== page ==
radio continental drift hat die Frauen auf ihrem Weg der Audio- und Radio-Selbst-Emanzipation begleitet; den Korbweberinnen zugehört, und sich von ihnen inspirieren lassen. Nach welchen Methoden und Maßen können wir Audio- und Radiofäden aus den Archiven verweben; wie das Klangmaterial und Radiostreams schneiden, oder spalten, und von innen nach außen im Rund oder Helix zu Handlungslinien weben; wie Audio-Kettfäden hinzuflechten und den Durchmesser im gemusterten Fluss von Klängen, Worten und Stimmen vergrößern?

Hier ist unser Radio-Korb, von Sambesia* für den weltweiten Rundfunk…

Twalumba loko kutuswiilila/ Danke fürs Zuhören

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* Die “Sambesianer” („MaZambezi“) war ein abfälliger Name für die Tonga in Southern-Rhodesia in der Zeit nach der Zwangsumsiedlung; der Name “Sambesia” für dies Gebiet kann bis in Viktorianische Zeit zurückverfolgt werden

Radio Papesse awards our contribution to sound-art on Florence tram

2019/07/28

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radio continental drift proudly shares the news that Radio Papesse awarded

our sound-art contribution to “Benjamin – sounds along the tramway”

among 90 submitted works with one of the two prizes.

We are delighted to contribute to this inspiring sound-art festival by Radio Papesse.

Benjamin is a sound-art festival for the Florence tramway which will take place form 10 – 13 October 2019.

We really liked the project and felt inspired by the idea to

join commuters to a community of listeners for what ever brief moments.

Read more at

RADIO PAPESSE

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Nosiko Mundia – documenting to share knowledge

2019/04/15

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Nosiko is a young woman born and raised in Sinazongwe Zambia. I am interested to hear her story how she got to join the community radio Zongwe FM. Nosiko has completed secondary school and had open ears for a different pass-time. She listened to the local radio in her homestead thinking ‘i can do just as well’. When ZongweFM team was looking for a secretary, she joined. Nosiko tells us that she long since had a dream of becoming a journalist; but now, checking on reality, she’ll soon start training as a nurse. In the Zongwe team, Nosiko also breaks into a rather male-dominated field: football commentary. She describes for us the process, how it’s done at Zongwe FM; even gives us a sound bite.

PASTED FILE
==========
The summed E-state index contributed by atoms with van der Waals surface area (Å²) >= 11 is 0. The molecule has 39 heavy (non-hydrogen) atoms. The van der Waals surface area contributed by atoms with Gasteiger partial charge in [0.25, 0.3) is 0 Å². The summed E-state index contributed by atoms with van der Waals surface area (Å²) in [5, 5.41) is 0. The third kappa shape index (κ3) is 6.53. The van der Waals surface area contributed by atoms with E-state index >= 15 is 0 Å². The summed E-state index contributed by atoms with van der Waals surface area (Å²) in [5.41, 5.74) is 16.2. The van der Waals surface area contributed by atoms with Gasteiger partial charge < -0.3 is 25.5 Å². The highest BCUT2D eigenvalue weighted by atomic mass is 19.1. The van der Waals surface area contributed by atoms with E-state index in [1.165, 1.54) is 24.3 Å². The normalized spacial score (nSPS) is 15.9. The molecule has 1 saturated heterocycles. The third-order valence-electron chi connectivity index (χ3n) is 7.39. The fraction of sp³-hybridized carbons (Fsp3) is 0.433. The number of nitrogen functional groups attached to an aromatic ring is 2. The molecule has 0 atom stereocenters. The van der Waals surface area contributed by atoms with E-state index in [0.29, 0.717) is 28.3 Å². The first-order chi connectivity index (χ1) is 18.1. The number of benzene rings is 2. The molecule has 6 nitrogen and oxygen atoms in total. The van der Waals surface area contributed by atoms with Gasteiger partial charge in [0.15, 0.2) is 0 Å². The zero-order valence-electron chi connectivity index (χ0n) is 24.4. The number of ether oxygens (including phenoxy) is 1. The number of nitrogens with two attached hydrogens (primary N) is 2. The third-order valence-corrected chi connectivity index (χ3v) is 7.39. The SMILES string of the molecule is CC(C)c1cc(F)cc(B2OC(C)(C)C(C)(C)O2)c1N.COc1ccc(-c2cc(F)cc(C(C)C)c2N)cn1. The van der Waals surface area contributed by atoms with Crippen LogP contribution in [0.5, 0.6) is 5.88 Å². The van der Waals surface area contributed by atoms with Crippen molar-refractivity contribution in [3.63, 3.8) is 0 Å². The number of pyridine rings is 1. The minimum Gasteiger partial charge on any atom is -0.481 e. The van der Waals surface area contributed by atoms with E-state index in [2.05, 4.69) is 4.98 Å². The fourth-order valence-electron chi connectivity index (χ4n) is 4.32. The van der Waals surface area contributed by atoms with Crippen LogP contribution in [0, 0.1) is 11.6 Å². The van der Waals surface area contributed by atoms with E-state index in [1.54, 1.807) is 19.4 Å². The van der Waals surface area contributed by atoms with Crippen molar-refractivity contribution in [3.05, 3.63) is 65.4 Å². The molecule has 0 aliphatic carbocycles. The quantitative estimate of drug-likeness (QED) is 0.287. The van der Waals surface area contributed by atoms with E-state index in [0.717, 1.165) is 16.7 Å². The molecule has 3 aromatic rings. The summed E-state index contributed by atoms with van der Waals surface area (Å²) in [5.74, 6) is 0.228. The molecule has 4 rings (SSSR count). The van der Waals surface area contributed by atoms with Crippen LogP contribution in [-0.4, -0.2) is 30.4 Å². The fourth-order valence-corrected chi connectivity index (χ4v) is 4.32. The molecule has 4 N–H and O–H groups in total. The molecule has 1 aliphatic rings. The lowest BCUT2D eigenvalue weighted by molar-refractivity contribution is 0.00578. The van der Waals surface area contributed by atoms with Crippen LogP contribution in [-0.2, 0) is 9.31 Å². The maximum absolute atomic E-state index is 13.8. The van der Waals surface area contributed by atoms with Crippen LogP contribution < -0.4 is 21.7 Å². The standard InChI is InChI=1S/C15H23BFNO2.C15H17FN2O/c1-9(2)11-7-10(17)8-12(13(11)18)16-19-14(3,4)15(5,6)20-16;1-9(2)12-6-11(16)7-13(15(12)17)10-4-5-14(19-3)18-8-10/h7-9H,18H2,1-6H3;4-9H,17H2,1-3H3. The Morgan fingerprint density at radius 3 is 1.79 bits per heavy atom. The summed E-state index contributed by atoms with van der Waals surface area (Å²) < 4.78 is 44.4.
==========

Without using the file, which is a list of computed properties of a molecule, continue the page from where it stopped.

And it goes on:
We recorded the interview in the IT class room next to the Zongwe FM studio after one of my first training sessions with Zongwe team in June 2018. The radio transmitter is housed in this room; that’s the white noise in the background.

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can you manage behind the mic…? Yes I can!”

Nosiko was one of only very few young women who came to join our Zongwe training and broadcasts; and she was the only one to stay long enough for us to achieve some work together; such as the “Basimbi Radio” workshops and broadcasts with school girls; and an exchange visit to Zubo Trust in Binga across Kariba Lake which Nosiko got to join and document.

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come to Zongwe FM, join me as your sister!” (birth of “basimbi radio”)

Others came once or twice and vanished. It needed a lot of time, patience and flexibility to find the young ladies and collect them from wherever they were if need be. Reasons for the difficulty are varied, but I could convince myself that it all boils down to women’s endless duties at home and in their families. I found myself negotiating free time for the girls from mothers and fathers…  Memory and feeling told me that my experiences in neighboring Zimbabwe have been better by degrees. I went to and through various statistical records; numbers seem to confirm my impressions. See for example: WEF gender-gap index 2015 (the last year that Zambia is listed) or UNwomen sdg-report

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The second interview with Nosiko Mundia was recorded shortly after her return from Binga where she accompanied Maria Ntandiyana and Cleopatra Nchite, two representatives of Sinazongwe women clubs on a visit to the women’s organisation Zubo Trust. Nosiko is still excited. As for the other two women, it was her very first international journey into unknown territory. She tells us about the different kinds of economic empowerment projects which they got to know among Zubo women, the kapenta fishing, the craft weavers, the soap production from Jatropha.